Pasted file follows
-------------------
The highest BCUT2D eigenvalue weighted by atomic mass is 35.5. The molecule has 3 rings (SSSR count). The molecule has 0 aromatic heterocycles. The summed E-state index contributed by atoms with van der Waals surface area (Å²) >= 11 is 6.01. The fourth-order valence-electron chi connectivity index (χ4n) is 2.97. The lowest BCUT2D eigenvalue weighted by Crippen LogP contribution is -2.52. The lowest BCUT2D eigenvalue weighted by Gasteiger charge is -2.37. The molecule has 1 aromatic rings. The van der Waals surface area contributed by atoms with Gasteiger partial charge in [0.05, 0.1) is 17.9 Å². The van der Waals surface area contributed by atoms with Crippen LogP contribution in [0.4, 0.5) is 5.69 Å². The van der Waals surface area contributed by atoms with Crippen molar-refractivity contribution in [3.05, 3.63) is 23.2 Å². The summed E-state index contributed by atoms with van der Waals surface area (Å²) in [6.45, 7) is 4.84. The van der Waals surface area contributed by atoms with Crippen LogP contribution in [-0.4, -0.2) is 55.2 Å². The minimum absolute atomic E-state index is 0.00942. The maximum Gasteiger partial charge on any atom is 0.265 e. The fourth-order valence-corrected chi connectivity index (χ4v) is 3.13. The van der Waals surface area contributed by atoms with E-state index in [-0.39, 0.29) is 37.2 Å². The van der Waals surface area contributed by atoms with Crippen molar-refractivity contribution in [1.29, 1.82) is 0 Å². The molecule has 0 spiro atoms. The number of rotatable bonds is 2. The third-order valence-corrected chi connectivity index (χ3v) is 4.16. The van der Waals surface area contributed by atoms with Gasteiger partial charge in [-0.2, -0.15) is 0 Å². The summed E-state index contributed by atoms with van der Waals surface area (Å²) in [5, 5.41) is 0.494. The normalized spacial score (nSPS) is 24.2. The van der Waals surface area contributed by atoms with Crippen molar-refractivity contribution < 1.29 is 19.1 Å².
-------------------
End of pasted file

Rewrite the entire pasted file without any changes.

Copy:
The highest BCUT2D eigenvalue weighted by atomic mass is 35.5. The molecule has 3 rings (SSSR count). The molecule has 0 aromatic heterocycles. The summed E-state index contributed by atoms with van der Waals surface area (Å²) >= 11 is 6.01. The fourth-order valence-electron chi connectivity index (χ4n) is 2.97. The lowest BCUT2D eigenvalue weighted by Crippen LogP contribution is -2.52. The lowest BCUT2D eigenvalue weighted by Gasteiger charge is -2.37. The molecule has 1 aromatic rings. The van der Waals surface area contributed by atoms with Gasteiger partial charge in [0.05, 0.1) is 17.9 Å². The van der Waals surface area contributed by atoms with Crippen LogP contribution in [0.4, 0.5) is 5.69 Å². The van der Waals surface area contributed by atoms with Crippen molar-refractivity contribution in [3.05, 3.63) is 23.2 Å². The summed E-state index contributed by atoms with van der Waals surface area (Å²) in [6.45, 7) is 4.84. The van der Waals surface area contributed by atoms with Crippen LogP contribution in [-0.4, -0.2) is 55.2 Å². The minimum absolute atomic E-state index is 0.00942. The maximum Gasteiger partial charge on any atom is 0.265 e. The fourth-order valence-corrected chi connectivity index (χ4v) is 3.13. The van der Waals surface area contributed by atoms with E-state index in [-0.39, 0.29) is 37.2 Å². The van der Waals surface area contributed by atoms with Crippen molar-refractivity contribution in [1.29, 1.82) is 0 Å². The molecule has 0 spiro atoms. The number of rotatable bonds is 2. The third-order valence-corrected chi connectivity index (χ3v) is 4.16. The van der Waals surface area contributed by atoms with Gasteiger partial charge in [-0.2, -0.15) is 0 Å². The summed E-state index contributed by atoms with van der Waals surface area (Å²) in [5, 5.41) is 0.494. The normalized spacial score (nSPS) is 24.2. The van der Waals surface area contributed by atoms with Crippen molar-refractivity contribution < 1.29 is 19.1 Å².